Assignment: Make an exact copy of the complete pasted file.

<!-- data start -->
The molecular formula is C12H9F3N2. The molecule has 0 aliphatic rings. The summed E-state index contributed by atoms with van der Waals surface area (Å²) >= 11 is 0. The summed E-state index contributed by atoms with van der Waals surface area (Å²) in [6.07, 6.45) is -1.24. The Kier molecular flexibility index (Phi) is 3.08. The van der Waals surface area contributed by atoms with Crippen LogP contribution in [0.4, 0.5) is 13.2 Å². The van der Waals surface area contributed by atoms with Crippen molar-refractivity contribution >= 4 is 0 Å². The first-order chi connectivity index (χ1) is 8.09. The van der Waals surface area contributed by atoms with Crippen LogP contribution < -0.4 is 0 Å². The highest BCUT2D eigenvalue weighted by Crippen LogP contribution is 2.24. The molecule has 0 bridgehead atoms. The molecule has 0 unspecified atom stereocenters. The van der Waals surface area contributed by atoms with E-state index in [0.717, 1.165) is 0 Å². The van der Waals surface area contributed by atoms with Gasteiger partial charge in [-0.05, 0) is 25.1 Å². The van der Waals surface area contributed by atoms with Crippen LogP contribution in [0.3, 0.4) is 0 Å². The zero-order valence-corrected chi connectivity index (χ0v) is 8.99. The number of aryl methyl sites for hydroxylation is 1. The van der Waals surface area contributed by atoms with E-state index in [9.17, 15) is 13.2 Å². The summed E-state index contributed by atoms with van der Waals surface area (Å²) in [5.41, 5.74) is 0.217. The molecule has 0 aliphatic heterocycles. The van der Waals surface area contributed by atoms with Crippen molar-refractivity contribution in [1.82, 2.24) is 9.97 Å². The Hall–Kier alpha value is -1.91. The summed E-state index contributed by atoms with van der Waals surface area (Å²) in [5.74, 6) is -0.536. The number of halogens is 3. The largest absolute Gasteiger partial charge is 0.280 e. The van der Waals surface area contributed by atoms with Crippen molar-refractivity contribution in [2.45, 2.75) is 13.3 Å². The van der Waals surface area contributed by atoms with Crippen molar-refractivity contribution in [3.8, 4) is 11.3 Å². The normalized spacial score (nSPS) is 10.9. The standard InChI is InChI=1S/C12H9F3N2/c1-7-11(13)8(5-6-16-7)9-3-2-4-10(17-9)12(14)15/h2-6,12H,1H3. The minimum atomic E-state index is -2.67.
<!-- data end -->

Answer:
The molecular formula is C12H9F3N2. The molecule has 0 aliphatic rings. The summed E-state index contributed by atoms with van der Waals surface area (Å²) >= 11 is 0. The summed E-state index contributed by atoms with van der Waals surface area (Å²) in [6.07, 6.45) is -1.24. The Kier molecular flexibility index (Phi) is 3.08. The van der Waals surface area contributed by atoms with Crippen LogP contribution in [0.4, 0.5) is 13.2 Å². The van der Waals surface area contributed by atoms with Crippen molar-refractivity contribution >= 4 is 0 Å². The first-order chi connectivity index (χ1) is 8.09. The van der Waals surface area contributed by atoms with Crippen LogP contribution < -0.4 is 0 Å². The highest BCUT2D eigenvalue weighted by Crippen LogP contribution is 2.24. The molecule has 0 bridgehead atoms. The molecule has 0 unspecified atom stereocenters. The van der Waals surface area contributed by atoms with E-state index in [0.717, 1.165) is 0 Å². The van der Waals surface area contributed by atoms with Gasteiger partial charge in [-0.05, 0) is 25.1 Å². The van der Waals surface area contributed by atoms with Crippen LogP contribution in [0.3, 0.4) is 0 Å². The zero-order valence-corrected chi connectivity index (χ0v) is 8.99. The number of aryl methyl sites for hydroxylation is 1. The van der Waals surface area contributed by atoms with E-state index in [9.17, 15) is 13.2 Å². The summed E-state index contributed by atoms with van der Waals surface area (Å²) in [5.41, 5.74) is 0.217. The molecule has 0 aliphatic heterocycles. The van der Waals surface area contributed by atoms with Crippen molar-refractivity contribution in [1.82, 2.24) is 9.97 Å². The Hall–Kier alpha value is -1.91. The summed E-state index contributed by atoms with van der Waals surface area (Å²) in [5.74, 6) is -0.536. The number of halogens is 3. The largest absolute Gasteiger partial charge is 0.280 e. The van der Waals surface area contributed by atoms with Crippen molar-refractivity contribution in [2.45, 2.75) is 13.3 Å². The van der Waals surface area contributed by atoms with Crippen molar-refractivity contribution in [3.8, 4) is 11.3 Å². The normalized spacial score (nSPS) is 10.9. The standard InChI is InChI=1S/C12H9F3N2/c1-7-11(13)8(5-6-16-7)9-3-2-4-10(17-9)12(14)15/h2-6,12H,1H3. The minimum atomic E-state index is -2.67.